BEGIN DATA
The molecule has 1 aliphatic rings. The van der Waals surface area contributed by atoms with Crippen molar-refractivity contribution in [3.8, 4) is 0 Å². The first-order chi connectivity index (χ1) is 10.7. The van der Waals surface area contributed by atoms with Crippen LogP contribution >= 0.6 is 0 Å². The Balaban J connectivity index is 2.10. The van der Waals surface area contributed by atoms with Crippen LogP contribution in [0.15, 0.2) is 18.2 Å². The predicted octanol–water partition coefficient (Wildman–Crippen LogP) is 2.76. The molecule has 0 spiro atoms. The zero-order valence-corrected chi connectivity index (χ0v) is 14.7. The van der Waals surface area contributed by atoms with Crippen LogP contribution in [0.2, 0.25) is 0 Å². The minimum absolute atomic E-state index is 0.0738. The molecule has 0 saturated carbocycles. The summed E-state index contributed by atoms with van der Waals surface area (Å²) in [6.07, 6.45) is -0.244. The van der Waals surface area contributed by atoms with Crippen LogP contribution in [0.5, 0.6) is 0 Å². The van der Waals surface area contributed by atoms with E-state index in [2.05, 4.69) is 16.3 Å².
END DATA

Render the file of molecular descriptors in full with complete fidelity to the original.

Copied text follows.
The molecule has 1 aliphatic rings. The van der Waals surface area contributed by atoms with Crippen molar-refractivity contribution in [3.8, 4) is 0 Å². The first-order chi connectivity index (χ1) is 10.7. The van der Waals surface area contributed by atoms with Crippen LogP contribution >= 0.6 is 0 Å². The Balaban J connectivity index is 2.10. The van der Waals surface area contributed by atoms with Crippen LogP contribution in [0.15, 0.2) is 18.2 Å². The predicted octanol–water partition coefficient (Wildman–Crippen LogP) is 2.76. The molecule has 0 spiro atoms. The zero-order valence-corrected chi connectivity index (χ0v) is 14.7. The van der Waals surface area contributed by atoms with Crippen LogP contribution in [0.2, 0.25) is 0 Å². The minimum absolute atomic E-state index is 0.0738. The molecule has 0 saturated carbocycles. The summed E-state index contributed by atoms with van der Waals surface area (Å²) in [6.07, 6.45) is -0.244. The van der Waals surface area contributed by atoms with Crippen LogP contribution in [0.5, 0.6) is 0 Å². The van der Waals surface area contributed by atoms with E-state index in [2.05, 4.69) is 16.3 Å².